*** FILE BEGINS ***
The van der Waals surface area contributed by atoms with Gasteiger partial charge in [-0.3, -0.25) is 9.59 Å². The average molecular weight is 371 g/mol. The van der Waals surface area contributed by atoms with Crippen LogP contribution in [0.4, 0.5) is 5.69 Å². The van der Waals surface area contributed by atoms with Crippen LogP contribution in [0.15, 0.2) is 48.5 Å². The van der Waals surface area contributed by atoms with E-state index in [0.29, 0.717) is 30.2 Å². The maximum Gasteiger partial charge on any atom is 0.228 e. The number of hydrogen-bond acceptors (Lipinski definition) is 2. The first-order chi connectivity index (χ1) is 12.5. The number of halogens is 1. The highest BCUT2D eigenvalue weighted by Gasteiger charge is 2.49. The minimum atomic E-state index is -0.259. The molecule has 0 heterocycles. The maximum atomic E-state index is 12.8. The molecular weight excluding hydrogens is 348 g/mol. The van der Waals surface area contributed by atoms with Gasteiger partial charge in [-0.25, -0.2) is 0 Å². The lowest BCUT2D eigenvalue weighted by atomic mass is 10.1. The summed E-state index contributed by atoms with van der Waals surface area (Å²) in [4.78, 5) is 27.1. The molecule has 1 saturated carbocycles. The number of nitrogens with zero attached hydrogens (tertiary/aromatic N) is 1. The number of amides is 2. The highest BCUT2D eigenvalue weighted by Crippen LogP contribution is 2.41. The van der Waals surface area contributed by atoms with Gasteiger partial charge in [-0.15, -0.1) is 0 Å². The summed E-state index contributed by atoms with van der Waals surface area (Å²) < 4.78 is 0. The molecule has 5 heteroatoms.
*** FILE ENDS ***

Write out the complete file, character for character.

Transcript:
The van der Waals surface area contributed by atoms with Gasteiger partial charge in [-0.3, -0.25) is 9.59 Å². The average molecular weight is 371 g/mol. The van der Waals surface area contributed by atoms with Crippen LogP contribution in [0.4, 0.5) is 5.69 Å². The van der Waals surface area contributed by atoms with Crippen LogP contribution in [0.15, 0.2) is 48.5 Å². The van der Waals surface area contributed by atoms with E-state index in [0.29, 0.717) is 30.2 Å². The maximum Gasteiger partial charge on any atom is 0.228 e. The number of hydrogen-bond acceptors (Lipinski definition) is 2. The first-order chi connectivity index (χ1) is 12.5. The number of halogens is 1. The highest BCUT2D eigenvalue weighted by Gasteiger charge is 2.49. The minimum atomic E-state index is -0.259. The molecule has 0 heterocycles. The maximum atomic E-state index is 12.8. The molecular weight excluding hydrogens is 348 g/mol. The van der Waals surface area contributed by atoms with Gasteiger partial charge in [-0.25, -0.2) is 0 Å². The lowest BCUT2D eigenvalue weighted by atomic mass is 10.1. The summed E-state index contributed by atoms with van der Waals surface area (Å²) in [4.78, 5) is 27.1. The molecule has 1 saturated carbocycles. The number of nitrogens with zero attached hydrogens (tertiary/aromatic N) is 1. The number of amides is 2. The highest BCUT2D eigenvalue weighted by Crippen LogP contribution is 2.41. The van der Waals surface area contributed by atoms with Gasteiger partial charge in [-0.15, -0.1) is 0 Å². The summed E-state index contributed by atoms with van der Waals surface area (Å²) < 4.78 is 0. The molecule has 5 heteroatoms.